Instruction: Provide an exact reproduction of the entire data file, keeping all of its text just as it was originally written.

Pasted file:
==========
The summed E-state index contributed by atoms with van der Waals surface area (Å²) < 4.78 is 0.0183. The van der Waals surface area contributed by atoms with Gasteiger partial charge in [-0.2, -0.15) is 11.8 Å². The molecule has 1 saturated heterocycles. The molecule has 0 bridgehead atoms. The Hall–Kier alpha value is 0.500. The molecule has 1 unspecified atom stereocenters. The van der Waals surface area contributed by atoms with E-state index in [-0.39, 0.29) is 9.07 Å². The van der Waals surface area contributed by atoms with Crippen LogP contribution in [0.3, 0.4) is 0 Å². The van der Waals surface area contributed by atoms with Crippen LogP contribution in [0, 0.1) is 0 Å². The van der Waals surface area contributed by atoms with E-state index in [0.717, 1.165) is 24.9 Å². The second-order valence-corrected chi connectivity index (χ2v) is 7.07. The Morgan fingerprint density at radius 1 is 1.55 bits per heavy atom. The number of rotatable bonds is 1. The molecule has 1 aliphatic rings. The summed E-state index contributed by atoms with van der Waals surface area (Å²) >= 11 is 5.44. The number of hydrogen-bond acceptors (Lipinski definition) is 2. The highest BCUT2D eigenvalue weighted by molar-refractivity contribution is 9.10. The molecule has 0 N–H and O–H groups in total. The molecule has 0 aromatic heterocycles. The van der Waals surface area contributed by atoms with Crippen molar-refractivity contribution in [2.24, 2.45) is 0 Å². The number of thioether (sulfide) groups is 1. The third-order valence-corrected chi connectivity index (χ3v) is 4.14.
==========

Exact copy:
The summed E-state index contributed by atoms with van der Waals surface area (Å²) < 4.78 is 0.0183. The van der Waals surface area contributed by atoms with Gasteiger partial charge in [-0.2, -0.15) is 11.8 Å². The molecule has 1 saturated heterocycles. The molecule has 0 bridgehead atoms. The Hall–Kier alpha value is 0.500. The molecule has 1 unspecified atom stereocenters. The van der Waals surface area contributed by atoms with E-state index in [-0.39, 0.29) is 9.07 Å². The van der Waals surface area contributed by atoms with Crippen LogP contribution in [0.3, 0.4) is 0 Å². The van der Waals surface area contributed by atoms with Crippen LogP contribution in [0, 0.1) is 0 Å². The van der Waals surface area contributed by atoms with E-state index in [0.717, 1.165) is 24.9 Å². The second-order valence-corrected chi connectivity index (χ2v) is 7.07. The Morgan fingerprint density at radius 1 is 1.55 bits per heavy atom. The number of rotatable bonds is 1. The molecule has 1 aliphatic rings. The summed E-state index contributed by atoms with van der Waals surface area (Å²) >= 11 is 5.44. The number of hydrogen-bond acceptors (Lipinski definition) is 2. The highest BCUT2D eigenvalue weighted by molar-refractivity contribution is 9.10. The molecule has 0 N–H and O–H groups in total. The molecule has 0 aromatic heterocycles. The van der Waals surface area contributed by atoms with Crippen molar-refractivity contribution in [2.24, 2.45) is 0 Å². The number of thioether (sulfide) groups is 1. The third-order valence-corrected chi connectivity index (χ3v) is 4.14.